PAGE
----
God is unconstrained - this is what's important for me, above all. I can accept that the religion of God is constrained at any one time by those who reflect its light at that moment - which is why there are no women on the House now. What I can't accept is that those constrained humans have the power to constrain the outcomes of the Faith for all time. They can't, and to believe they can is chaining up the hand of God.

Here's another unconstrained thought: that, when quizzed, Baha'is will one day say: "Ruhi, what's that?"

Wednesday, 24 February 2010

The atmosphere of thy knowledge

I'm aware that that's a grand title, and this reflects a conflict that goes on in me over what to write here about my spiritual journey and accounts for why I have, up to now, been conservative in what I have chosen to say. I have wonderful experiences and thoughts about Baha'u'llah, but know that the minute I try to put those things into words, they're liable to sound cheap compared to the experience.

But I've noticed that often Baha'u'llah says that when he writes about the majesty of God, his words are a blasphemy in that they are not and never can be even close to the reality he is trying to describe. However, I've also noticed him ask the Lord to inspire those who believe in him with a vision of the Lord's greatness so that they will feel compelled to gush out in words what they are experiencing, in the hope that the spirit in this effusion will attract others to Baha'u'llah. From all this, I'm starting to get a picture of how it works - well, a small picture that pertains to me and enables me to make sense of something that is a mystery. Even though any attempt I make to praise the Lord will inevitably fall short, nevertheless it is a bounty for me to do this so that others might be attracted by the spirit in what I say. This new understanding has given me fresh impetus to get writing, despite my inability to say anything about the Lord that is worthy.

As I said in my previous blog entry, I have been coping with the uncertainty that goes with packing up everything and moving to the opposite end of the country. This test has forced me to focus my attention on the meditations of the Bab and Baha'u'llah, in an effort to find an inner peace in the middle of my changeable circumstances. What did I find in the writings? First, I immersed myself in the Bab's meditations in the back of the Selections book. Repeatedly, he says that God is in control of everything and that nothing happens without the Lord's permission. I learned to repeat this line to myself: "Whatever God hath willed hath been, and that which He hath not willed shall not be." This gave me comfort. And then I'd repeat the line that comes after that: "There is no power nor strength except in God, the Most Exalted, the Most Mighty." (Selections from the writings of the Bab, p 191). Here is the same idea again, in different words:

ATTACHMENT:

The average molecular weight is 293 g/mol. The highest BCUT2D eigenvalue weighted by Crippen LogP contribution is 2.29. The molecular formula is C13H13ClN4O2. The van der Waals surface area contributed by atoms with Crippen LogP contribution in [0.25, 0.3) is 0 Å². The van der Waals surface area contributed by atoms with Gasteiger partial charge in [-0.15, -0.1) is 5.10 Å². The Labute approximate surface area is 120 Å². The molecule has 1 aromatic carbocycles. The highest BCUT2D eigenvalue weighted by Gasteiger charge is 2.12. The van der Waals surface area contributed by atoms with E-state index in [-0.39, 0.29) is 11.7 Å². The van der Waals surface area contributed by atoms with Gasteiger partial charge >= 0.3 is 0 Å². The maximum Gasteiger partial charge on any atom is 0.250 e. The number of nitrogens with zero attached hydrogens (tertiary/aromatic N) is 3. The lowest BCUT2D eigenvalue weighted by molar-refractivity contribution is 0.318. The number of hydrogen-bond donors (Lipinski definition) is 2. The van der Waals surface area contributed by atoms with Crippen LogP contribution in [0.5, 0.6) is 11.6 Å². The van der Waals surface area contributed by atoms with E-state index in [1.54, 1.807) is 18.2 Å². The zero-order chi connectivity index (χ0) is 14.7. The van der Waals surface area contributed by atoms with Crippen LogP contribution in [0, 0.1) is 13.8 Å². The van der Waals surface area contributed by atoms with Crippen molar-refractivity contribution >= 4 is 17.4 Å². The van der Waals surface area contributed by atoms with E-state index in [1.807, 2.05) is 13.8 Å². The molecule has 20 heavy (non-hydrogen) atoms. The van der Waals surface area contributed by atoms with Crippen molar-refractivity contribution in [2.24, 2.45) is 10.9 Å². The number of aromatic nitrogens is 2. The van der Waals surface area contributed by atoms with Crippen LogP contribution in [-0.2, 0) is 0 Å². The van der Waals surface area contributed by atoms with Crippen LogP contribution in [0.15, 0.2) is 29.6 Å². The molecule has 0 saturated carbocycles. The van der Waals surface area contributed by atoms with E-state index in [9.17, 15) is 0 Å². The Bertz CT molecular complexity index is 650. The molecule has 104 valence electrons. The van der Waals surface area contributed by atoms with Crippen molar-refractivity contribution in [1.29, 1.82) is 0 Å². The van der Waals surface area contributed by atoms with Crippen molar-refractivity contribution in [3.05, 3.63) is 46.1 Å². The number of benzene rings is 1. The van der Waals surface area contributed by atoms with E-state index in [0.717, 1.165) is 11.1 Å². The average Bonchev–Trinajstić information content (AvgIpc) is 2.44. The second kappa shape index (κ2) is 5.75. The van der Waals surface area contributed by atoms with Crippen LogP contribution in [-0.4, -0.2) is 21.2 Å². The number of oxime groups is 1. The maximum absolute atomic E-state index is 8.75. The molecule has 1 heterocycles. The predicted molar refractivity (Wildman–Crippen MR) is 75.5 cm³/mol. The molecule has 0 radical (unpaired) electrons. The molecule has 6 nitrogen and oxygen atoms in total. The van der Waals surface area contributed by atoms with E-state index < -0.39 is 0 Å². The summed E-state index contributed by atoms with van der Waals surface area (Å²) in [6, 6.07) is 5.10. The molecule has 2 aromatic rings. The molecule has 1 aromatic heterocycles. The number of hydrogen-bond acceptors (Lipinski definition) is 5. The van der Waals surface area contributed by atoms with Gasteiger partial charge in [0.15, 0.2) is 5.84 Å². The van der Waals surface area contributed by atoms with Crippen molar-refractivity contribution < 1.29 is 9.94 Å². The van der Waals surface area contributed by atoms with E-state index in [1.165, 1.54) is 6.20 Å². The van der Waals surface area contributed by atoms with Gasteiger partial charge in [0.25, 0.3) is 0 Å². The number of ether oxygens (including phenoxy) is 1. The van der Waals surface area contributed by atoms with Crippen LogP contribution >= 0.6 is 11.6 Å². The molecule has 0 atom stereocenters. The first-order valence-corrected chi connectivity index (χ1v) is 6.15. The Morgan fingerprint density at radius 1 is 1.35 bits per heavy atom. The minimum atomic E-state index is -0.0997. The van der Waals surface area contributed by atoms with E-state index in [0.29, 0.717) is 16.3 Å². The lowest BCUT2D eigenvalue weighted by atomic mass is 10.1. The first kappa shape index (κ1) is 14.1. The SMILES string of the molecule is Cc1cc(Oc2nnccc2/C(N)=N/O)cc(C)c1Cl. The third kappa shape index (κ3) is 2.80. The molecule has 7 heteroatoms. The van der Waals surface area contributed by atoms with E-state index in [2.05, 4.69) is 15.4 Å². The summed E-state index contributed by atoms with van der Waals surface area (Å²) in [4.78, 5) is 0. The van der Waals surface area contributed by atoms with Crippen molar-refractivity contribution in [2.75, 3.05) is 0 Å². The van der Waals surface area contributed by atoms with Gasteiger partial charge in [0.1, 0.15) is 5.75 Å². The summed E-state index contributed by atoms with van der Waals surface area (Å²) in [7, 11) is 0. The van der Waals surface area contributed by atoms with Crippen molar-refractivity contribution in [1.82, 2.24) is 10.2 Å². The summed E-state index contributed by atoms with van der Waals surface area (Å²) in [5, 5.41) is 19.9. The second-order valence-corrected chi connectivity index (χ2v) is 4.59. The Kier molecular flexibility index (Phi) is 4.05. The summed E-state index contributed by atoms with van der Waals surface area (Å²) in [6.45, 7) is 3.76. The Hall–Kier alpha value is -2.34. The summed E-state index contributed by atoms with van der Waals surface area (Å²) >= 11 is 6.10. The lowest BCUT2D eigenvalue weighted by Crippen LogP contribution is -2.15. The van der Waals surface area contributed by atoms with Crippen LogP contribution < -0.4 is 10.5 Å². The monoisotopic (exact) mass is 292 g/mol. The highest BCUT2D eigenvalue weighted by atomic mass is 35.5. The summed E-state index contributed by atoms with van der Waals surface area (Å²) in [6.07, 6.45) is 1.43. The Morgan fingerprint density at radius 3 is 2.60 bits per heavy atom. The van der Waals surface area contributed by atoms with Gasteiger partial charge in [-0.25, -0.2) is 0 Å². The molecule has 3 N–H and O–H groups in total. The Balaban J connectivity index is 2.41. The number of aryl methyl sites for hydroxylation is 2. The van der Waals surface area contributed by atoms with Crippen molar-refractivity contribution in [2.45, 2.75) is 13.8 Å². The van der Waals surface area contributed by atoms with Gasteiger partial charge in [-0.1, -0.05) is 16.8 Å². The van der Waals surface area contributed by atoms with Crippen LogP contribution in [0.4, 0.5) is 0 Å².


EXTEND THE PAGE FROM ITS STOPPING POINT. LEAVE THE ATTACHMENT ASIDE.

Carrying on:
"For assuredly whatsoever God hath decreed for Me shall come to pass and naught else save that which God hath ordained for us shall ever touch us." (Selections, p 15)

But of course, it's not that simple. What happened, and still happens, is that I would repeat these verses to myself in the morning during my prayer time, then get up to work on the house during the day and promptly forget what I had been repeating and fall back into my old mode of thinking. Then I'd wind up again about my situation and get into a panic state. Daily, I fought my stress and worries in this way. In the beginning, the effort felt hopeless. I would switch back into my old thinking patterns as soon as I put my prayer books down and got up to start my day. It was all about blind faith in God's promise to me then. I knew I was hopeless; all I had was perseverance. I just kept at it morning and evening, and sometimes not in the evening because I was too tired or wound up to read.

It's been several weeks and I've noticed some improvement. What I can see now, and couldn't before, is the existence of two spiritual worlds: the spiritual world in which I was living in my daily life, and the spiritual world that Baha'u'llah was calling me into. I've often wondered about the phenomenon of human culture, how people brought up in different cultures can be human and yet experience common things completely differently, having different stories with which to interpret what's happening to them. Now I see the differences between my old spiritual world and the one Baha'u'llah calls me to as being like two different cultures. Baha'u'llah says that everything in the physical world is a symbol of a spiritual reality. Now I see that my move from my old spiritual world to Baha'u'llah's spiritual world is a culture change. It means I have to re-examine everything I once held to be true and rethink the stories I tell myself in order to make sense of my world.

It was while I was meditating on this idea of a change in culture that I came across this verse, with the phrase "atmosphere of thy knowledge":

"I implore Thee, O my God and my Master, by Thy word through which they who have believed in Thy unity have soared up into the atmosphere of Thy knowledge..." (Baha'u'llah: Prayers and Meditations, p 188)

And I got to thinking about the concept of atmosphere - we have an atmosphere here on earth, which enables us to breathe, but there is a different atmosphere on the other planets, where we can't breathe. What is Baha'u'llah saying about his spiritual world, when he says it has a special atmosphere? All I know is that I need to be breathing the air from his world and stop breathing the air from mine.